“I wanted the music I loved to matter.” – Quentin Harrison, 2016
Quentin Harrison’s journey into pop music commentary started off innocently enough. Harrison joined the ranks of the Dayton City Paper in late 2006; he remained there until April 2010 as a staffed music writer with a review range that was voracious.
During his second year at the Dayton City Paper, Harrison began his trek into the realm of online music writing with The QH Blend. Those initial years were noted more for their enthusiasm than form, but Harrison was a fast study in honing his editing skills.
Said skills sharpened his Internet presence, drawing the attention of Big Break Records in late 2011―a subsidiary of the Cherry Red Records imprint. Harrison’s career phase as a liner notes essayist had begun. He completed four projects for the label: Thelma Jones (1), Lisa Lisa & Cult Jam w/ Full Force (1) & André Cymone (2). Additional reissue assignments through the now defunct Gold Legion Records (2012) and Soul Music Records (2013) followed. This year, Harrison joined the pop reissue label Vibe On Records to pen notes for their highly anticipated remasters of Cher’s I Paralyze (1982) and the Miami Sound Machine’s Primitive Love (1986).
In 2013, preceding his relocation from Dayton, Ohio to Atlanta, Georgia, Harrison relaunched The QH Blend on the WordPress platform. His profile increased considerably through the relaunch and allowed him professional access to PopMatters and Blogcritics in 2014. Harrison transitions into a monthly columnist position for Blogcritics in January 2017 after serving as a regular contributor for three years. Harrison has also recently been staffed by Albumism.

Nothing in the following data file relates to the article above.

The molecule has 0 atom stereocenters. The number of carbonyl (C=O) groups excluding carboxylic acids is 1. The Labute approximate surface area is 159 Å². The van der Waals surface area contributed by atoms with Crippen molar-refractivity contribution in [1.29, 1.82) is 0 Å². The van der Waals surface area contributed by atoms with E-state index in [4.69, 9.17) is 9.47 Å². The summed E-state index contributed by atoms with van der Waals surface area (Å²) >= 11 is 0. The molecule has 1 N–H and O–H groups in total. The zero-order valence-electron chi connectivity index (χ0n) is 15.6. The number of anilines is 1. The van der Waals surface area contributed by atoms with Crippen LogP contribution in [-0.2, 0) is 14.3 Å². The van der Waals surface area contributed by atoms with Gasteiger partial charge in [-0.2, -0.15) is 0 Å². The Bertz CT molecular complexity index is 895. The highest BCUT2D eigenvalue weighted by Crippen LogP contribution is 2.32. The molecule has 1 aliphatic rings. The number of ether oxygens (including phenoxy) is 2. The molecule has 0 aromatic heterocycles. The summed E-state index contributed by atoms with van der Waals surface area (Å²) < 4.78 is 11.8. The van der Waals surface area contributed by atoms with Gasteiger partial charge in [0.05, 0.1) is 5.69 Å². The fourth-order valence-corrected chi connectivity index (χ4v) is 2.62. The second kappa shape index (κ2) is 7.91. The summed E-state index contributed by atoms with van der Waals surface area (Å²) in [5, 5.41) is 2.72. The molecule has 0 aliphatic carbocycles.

Harrison has retired The QH Blend, its archives are available for reading and research.
Additionally, Harrison is pursuing his higher education goals and has published his first book, “Record Redux: Spice Girls”, in July 2016. It is one of a 14 part discography reference guide series; his second book, “Record Redux: Carly Simon” is available April 2017.
Throughout his 10 years of pop critique, Quentin Harrison has maintained his commitment to equalizing the commentary field for music in need of critical dissemination.
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Harrison accepts inquiries for reviewing independent music or doing contract work. Please reach out to the first email address above for more information.